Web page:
This was also a time when crime in the town of Good Hope was at an all-time high. No one could trust even the local security personnel to offer protection. The unemployment was high and the youths who had fought and defeated the racist regime were now idle. This presented a big challenge to the local leaders as they tried to ensure that calmness and peace are restored.

As Thandeku drove on, she heard over the radio that the market she was driving towards was on fire. The youths who wanted to send a message to the political elites who had ignored their plight set the market on fire. They wanted jobs and nothing else. Thandeku had been a born-again Christian for ten years. She believed that God was working out something good for their country even though, in the meantime, things appeared gloomy and not bloomy.

This was the year 1940, in the small country of Asiafrierica. The country was trying to find its way and the patience of the people who had been battered by racism was at its lowest. The promise of a paradise by the freedom fighters was not forthcoming. Hopes had either been gnashed at or dashed.

The news flashed through the radio, ‘Trade Fair Market has been torched by youths and the police are battling the strife.’

Thandeku thought of making an about-turn, but just as she was contemplating, the voice in the dream came again, ‘Go straight and mind no distractions’.

She told herself, ‘let me go on and witness the scorched market for myself’. And with that, she floored the Old Morris’ gas pedal. She could smell smoke and fire as she approached the market. And within the vicinity, she could see a cloud of smoke and a ball of fire dance in the air to the music that could be probably a dirge. She told herself, ‘I should go back’.

It appeared that things were not fine. She intuitively stopped at a gas station and filled the tank. Then as she was making a turn to go back to their sleepy village, the voice in the dream came back again, ‘Go straight and mind no distractions Thandeku’. She wondered what could be happening to her. Was she still fine?  Back in the college, she had a medical student friend who told her about mental conditions and diseases. She questioned her mental soundness. Her roommate back in the college was a student of philosophy and used to tell her, “Thandeku, whenever you doubt your existences just know that non-existent being don’t ‘doubt’.” She would add, “Just pinch yourself awfully hard”.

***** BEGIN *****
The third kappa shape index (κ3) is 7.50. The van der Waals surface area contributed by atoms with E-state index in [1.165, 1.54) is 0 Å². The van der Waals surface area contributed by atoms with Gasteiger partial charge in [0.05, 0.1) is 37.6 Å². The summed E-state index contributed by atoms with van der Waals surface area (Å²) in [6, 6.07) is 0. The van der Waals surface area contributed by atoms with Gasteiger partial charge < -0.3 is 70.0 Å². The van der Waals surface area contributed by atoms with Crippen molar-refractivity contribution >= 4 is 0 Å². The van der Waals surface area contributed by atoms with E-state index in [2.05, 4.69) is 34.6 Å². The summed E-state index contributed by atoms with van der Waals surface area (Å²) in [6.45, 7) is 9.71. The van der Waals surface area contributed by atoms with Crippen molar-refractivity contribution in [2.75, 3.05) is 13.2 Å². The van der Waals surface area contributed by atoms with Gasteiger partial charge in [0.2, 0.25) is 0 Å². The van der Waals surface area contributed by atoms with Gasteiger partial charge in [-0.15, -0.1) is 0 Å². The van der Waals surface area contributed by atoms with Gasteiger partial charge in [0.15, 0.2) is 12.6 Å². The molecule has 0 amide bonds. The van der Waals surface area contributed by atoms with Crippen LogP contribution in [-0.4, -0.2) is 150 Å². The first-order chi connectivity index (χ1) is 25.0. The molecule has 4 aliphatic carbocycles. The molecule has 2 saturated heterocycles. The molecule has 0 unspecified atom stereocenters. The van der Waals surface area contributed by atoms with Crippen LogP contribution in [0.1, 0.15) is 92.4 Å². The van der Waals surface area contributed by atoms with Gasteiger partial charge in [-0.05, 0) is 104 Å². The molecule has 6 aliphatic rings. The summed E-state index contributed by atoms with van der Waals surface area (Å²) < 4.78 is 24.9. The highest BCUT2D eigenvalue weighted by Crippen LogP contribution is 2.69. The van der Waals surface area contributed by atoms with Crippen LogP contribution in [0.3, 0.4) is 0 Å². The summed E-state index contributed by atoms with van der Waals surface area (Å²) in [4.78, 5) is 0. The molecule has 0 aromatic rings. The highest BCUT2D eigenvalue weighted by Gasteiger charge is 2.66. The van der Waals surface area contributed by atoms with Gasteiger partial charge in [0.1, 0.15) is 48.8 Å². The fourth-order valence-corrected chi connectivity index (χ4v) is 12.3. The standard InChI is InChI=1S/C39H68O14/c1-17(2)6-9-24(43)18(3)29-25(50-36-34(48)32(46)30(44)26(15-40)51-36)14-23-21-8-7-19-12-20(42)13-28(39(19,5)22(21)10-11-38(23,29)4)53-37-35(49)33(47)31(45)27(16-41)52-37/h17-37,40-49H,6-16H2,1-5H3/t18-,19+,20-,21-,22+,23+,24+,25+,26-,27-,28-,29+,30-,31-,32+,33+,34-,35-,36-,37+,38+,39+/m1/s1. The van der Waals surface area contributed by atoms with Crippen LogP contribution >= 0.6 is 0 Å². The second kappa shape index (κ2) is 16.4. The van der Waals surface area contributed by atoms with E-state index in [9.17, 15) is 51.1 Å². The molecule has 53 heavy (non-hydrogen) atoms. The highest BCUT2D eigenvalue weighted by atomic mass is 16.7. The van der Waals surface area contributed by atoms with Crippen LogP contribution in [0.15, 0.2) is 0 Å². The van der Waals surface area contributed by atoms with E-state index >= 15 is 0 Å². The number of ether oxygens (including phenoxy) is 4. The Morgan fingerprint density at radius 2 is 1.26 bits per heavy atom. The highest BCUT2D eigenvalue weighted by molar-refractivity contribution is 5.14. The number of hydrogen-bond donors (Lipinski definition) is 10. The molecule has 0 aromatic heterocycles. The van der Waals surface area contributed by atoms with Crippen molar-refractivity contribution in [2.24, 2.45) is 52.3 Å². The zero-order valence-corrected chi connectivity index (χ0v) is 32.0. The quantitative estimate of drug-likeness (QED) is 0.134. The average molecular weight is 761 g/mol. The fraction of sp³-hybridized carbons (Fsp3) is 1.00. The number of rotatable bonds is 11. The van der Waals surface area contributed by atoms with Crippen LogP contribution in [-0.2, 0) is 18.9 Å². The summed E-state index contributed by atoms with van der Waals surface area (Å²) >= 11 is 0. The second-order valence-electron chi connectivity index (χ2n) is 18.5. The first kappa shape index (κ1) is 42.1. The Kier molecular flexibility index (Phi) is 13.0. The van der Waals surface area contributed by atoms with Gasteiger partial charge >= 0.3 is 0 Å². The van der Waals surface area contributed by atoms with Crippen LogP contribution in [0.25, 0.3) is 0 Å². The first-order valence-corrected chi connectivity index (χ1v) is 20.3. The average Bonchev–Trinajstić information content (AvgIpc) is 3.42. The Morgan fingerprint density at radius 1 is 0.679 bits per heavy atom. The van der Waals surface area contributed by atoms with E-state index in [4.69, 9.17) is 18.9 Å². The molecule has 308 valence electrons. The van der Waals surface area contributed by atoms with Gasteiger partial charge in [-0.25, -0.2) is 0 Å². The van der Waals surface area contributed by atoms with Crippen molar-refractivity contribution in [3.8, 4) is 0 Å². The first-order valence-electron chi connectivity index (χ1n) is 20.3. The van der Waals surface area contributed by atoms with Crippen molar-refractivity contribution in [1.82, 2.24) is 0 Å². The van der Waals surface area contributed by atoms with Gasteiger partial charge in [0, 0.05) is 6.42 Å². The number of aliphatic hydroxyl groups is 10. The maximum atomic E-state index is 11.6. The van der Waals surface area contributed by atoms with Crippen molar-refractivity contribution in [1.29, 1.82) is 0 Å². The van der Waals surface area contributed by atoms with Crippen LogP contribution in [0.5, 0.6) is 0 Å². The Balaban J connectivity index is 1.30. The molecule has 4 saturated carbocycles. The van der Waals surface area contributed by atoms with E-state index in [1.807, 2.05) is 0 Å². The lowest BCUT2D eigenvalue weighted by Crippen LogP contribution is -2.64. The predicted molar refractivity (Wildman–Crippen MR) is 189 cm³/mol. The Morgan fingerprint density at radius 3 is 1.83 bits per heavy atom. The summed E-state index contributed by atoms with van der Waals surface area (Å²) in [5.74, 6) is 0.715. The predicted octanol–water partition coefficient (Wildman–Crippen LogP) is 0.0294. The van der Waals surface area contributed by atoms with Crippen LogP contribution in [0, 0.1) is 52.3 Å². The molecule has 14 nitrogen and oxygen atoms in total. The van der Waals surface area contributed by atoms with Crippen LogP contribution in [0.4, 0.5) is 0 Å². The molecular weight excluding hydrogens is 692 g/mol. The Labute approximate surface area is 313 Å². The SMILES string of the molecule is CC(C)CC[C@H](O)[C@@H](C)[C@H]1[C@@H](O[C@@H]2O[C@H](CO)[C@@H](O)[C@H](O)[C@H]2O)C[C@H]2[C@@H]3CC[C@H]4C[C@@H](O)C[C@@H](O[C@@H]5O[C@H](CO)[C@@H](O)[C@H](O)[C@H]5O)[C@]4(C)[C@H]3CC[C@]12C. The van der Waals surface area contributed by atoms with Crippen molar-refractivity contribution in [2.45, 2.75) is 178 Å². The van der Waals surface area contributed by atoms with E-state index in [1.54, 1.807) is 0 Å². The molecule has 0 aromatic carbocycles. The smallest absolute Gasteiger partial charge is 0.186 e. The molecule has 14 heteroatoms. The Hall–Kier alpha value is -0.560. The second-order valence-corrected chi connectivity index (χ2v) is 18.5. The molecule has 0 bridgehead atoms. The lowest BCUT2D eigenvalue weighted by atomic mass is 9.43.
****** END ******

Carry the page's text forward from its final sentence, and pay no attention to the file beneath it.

Thandeku pinched herself to confirm that what she was experiencing wasn’t a continuation of yesternight dream.She wanted to cocksure that it wasn’t hallucination either. She paused for a minute at the side of the road. That minute looked like a year. She then drove on and passed the burning market. The security men were all over the place, with big guns hanging from their shoulders. Unrelenting in her driving, she suddenly came across a roadblock; it was now 9:30 AM. About twenty men in military attire were manning the roadblock. Something was amiss! They checked the car before allowing her to continue. They also checked her identification card. As she drove off, one of the officers told her, “you are a lucky young lady. Just drive on.”

She did not understand why this soldier said this. But she kept driving, without knowing where she was going. Thirty kilometres down the road there was another military checkpoint. It was manned by a dozen officers, clad in combat gear. There was a truck beside the road. Three Soviet-made machine guns had been mounted on it. Three soldiers with their faces covered manned the truck. As they were perusing through her purse, a jet cruised over and this was followed by a deafening bang. It shook the whole area as everyone was left in shock and awe save for the soldiers. As she turned to look back, the soldier checking her car said, “That is your hometown. It has been levelled”. Thandeku was not allowed to move for at least ten minutes and in that time five more bangs had been heard. She would then ask the soldier, ‘”what is going on?” He replied, “There is a civil war, and your town Good Hope has just been levelled by these jet fighters.” Thandeku was upset. “Why? What about my parents?”